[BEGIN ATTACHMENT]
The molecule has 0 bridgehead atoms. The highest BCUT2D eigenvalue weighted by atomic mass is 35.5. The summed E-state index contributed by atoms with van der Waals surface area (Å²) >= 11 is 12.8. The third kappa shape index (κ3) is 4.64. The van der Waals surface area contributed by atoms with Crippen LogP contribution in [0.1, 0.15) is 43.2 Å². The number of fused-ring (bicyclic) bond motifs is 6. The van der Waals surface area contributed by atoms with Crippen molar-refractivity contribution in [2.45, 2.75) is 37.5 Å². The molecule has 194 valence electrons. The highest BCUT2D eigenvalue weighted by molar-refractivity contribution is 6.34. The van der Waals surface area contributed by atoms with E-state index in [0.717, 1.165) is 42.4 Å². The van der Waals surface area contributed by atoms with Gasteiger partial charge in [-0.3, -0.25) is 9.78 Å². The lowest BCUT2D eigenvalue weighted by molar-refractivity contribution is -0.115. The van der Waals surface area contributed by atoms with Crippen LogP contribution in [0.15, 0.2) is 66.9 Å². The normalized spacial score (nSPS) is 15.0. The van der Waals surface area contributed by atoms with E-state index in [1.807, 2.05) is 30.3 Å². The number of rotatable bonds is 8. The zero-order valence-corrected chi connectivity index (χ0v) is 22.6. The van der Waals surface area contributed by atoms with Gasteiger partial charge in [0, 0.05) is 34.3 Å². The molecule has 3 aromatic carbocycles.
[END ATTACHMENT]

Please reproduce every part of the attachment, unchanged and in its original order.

The molecule has 0 bridgehead atoms. The highest BCUT2D eigenvalue weighted by atomic mass is 35.5. The summed E-state index contributed by atoms with van der Waals surface area (Å²) >= 11 is 12.8. The third kappa shape index (κ3) is 4.64. The van der Waals surface area contributed by atoms with Crippen LogP contribution in [0.1, 0.15) is 43.2 Å². The number of fused-ring (bicyclic) bond motifs is 6. The van der Waals surface area contributed by atoms with Crippen molar-refractivity contribution in [2.45, 2.75) is 37.5 Å². The molecule has 194 valence electrons. The highest BCUT2D eigenvalue weighted by molar-refractivity contribution is 6.34. The van der Waals surface area contributed by atoms with E-state index in [0.717, 1.165) is 42.4 Å². The van der Waals surface area contributed by atoms with Gasteiger partial charge in [-0.3, -0.25) is 9.78 Å². The lowest BCUT2D eigenvalue weighted by molar-refractivity contribution is -0.115. The van der Waals surface area contributed by atoms with Crippen LogP contribution in [0.15, 0.2) is 66.9 Å². The normalized spacial score (nSPS) is 15.0. The van der Waals surface area contributed by atoms with E-state index in [1.807, 2.05) is 30.3 Å². The number of rotatable bonds is 8. The zero-order valence-corrected chi connectivity index (χ0v) is 22.6. The van der Waals surface area contributed by atoms with Gasteiger partial charge in [0, 0.05) is 34.3 Å². The molecule has 3 aromatic carbocycles.